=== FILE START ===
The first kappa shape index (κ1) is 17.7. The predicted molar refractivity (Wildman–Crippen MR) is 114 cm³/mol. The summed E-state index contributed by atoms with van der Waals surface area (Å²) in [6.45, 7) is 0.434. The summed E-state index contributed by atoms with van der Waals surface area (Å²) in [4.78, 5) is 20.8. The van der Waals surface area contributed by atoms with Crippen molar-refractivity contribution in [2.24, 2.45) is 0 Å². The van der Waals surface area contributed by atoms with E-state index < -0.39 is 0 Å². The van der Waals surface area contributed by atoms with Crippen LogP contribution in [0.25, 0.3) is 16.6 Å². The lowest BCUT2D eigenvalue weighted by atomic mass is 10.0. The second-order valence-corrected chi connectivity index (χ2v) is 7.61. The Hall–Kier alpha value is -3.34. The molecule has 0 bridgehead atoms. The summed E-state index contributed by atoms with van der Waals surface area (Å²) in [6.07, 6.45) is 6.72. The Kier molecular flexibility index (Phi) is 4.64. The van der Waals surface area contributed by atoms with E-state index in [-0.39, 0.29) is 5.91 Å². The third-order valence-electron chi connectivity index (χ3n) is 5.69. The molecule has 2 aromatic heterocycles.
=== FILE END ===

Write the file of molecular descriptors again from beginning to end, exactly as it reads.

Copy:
The first kappa shape index (κ1) is 17.7. The predicted molar refractivity (Wildman–Crippen MR) is 114 cm³/mol. The summed E-state index contributed by atoms with van der Waals surface area (Å²) in [6.45, 7) is 0.434. The summed E-state index contributed by atoms with van der Waals surface area (Å²) in [4.78, 5) is 20.8. The van der Waals surface area contributed by atoms with Crippen molar-refractivity contribution in [2.24, 2.45) is 0 Å². The van der Waals surface area contributed by atoms with E-state index < -0.39 is 0 Å². The van der Waals surface area contributed by atoms with Crippen LogP contribution in [0.25, 0.3) is 16.6 Å². The lowest BCUT2D eigenvalue weighted by atomic mass is 10.0. The second-order valence-corrected chi connectivity index (χ2v) is 7.61. The Hall–Kier alpha value is -3.34. The molecule has 0 bridgehead atoms. The summed E-state index contributed by atoms with van der Waals surface area (Å²) in [6.07, 6.45) is 6.72. The Kier molecular flexibility index (Phi) is 4.64. The van der Waals surface area contributed by atoms with E-state index in [-0.39, 0.29) is 5.91 Å². The third-order valence-electron chi connectivity index (χ3n) is 5.69. The molecule has 2 aromatic heterocycles.